The rate of short-term revisits after diagnosis of non-specific abdominal pain is similar for surgeons and emergency physicians - results from a single tertiary hospital emergency department

Scand J Trauma Resusc Emerg Med. 2020 Jul 1;28(1):63. doi: 10.1186/s13049-020-00751-8.


Background: Acute abdominal pain can be a diagnostic challenge even for experienced surgeons. Delayed diagnosis can lead to higher morbidity, mortality and increased costs. While readmission rate has been used to evaluate quality of surgical care, studies addressing the issue in emergency departments (ED) are rare. The role of emergency physicians in the care of patients with abdominal pain is increasing in many European countries, including Finland. It is not known whether this has an effect on the number of readmissions. Here we evaluate whether the increasing role of emergency physicians in examining patients presenting with abdominal pain has affected the rate of short-term revisits among patients with non-specific abdominal pain (NSAP).

Methods: We identified consecutive ED patients receiving a diagnosis of NSAP 1.1. 2015-31.12.2016 in the ED of Tampere University Hospital. Those revisiting the ED within 48 h were selected for further analysis. Data were obtained from electronic medical records. We compared the outcomes of those initially examined by surgeons and by emergency physicians.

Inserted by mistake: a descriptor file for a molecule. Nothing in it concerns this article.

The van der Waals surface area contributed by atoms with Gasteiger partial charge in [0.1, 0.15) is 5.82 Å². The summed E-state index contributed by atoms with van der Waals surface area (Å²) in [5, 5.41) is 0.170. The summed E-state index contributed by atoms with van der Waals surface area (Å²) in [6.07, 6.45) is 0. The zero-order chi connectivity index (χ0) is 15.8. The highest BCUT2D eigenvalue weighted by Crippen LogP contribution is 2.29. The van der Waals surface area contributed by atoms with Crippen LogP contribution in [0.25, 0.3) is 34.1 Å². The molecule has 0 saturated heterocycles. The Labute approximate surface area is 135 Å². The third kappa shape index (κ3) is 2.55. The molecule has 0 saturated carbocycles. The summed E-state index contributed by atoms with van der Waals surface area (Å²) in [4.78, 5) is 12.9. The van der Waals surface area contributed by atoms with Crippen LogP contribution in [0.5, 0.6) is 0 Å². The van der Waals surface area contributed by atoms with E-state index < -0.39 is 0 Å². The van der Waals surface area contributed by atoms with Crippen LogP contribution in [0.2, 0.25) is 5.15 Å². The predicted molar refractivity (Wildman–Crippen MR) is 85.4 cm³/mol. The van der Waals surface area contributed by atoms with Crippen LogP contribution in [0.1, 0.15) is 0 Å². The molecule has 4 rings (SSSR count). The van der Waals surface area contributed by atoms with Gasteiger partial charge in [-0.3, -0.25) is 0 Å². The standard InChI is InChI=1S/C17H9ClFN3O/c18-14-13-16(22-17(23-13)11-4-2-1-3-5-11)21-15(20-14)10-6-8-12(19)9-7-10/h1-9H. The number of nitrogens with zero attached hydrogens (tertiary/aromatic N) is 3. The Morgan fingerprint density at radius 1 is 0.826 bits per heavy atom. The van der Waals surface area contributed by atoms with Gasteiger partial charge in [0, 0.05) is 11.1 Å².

Results: During the study period, 173,630 patients visited our ED, of whom 6.1% (n = 10,609) were discharged with a diagnosis of NSAP. Only 3.0% of patients revisited the ED, 0.7% required hospitalization and 0.06% immediate surgery. The short-term revisit rates among those originally examined by surgeons and by emergency physicians were similar, 2.8 and 3.2% respectively (p = 0.193).

Conclusions: The rate of short-term revisits in patients with NSAP was altogether low. The increasing role of emergency physicians in the care of acute abdominal patients did not affect the revisit rate.

MeSH terms

  • Abdominal Pain / diagnosis*
  • Adolescent
  • Adult
  • Aged
  • Aged, 80 and over
  • Child
  • Child, Preschool
  • Emergency Service, Hospital / statistics & numerical data*
  • Female
  • Hospitals, University / statistics & numerical data*
  • Humans
  • Infant
  • Infant, Newborn
  • Male
  • Middle Aged
  • Patient Discharge / trends
  • Patient Readmission / trends
  • Retrospective Studies
  • Surgeons / standards*
  • Tertiary Care Centers / statistics & numerical data*
  • Young Adult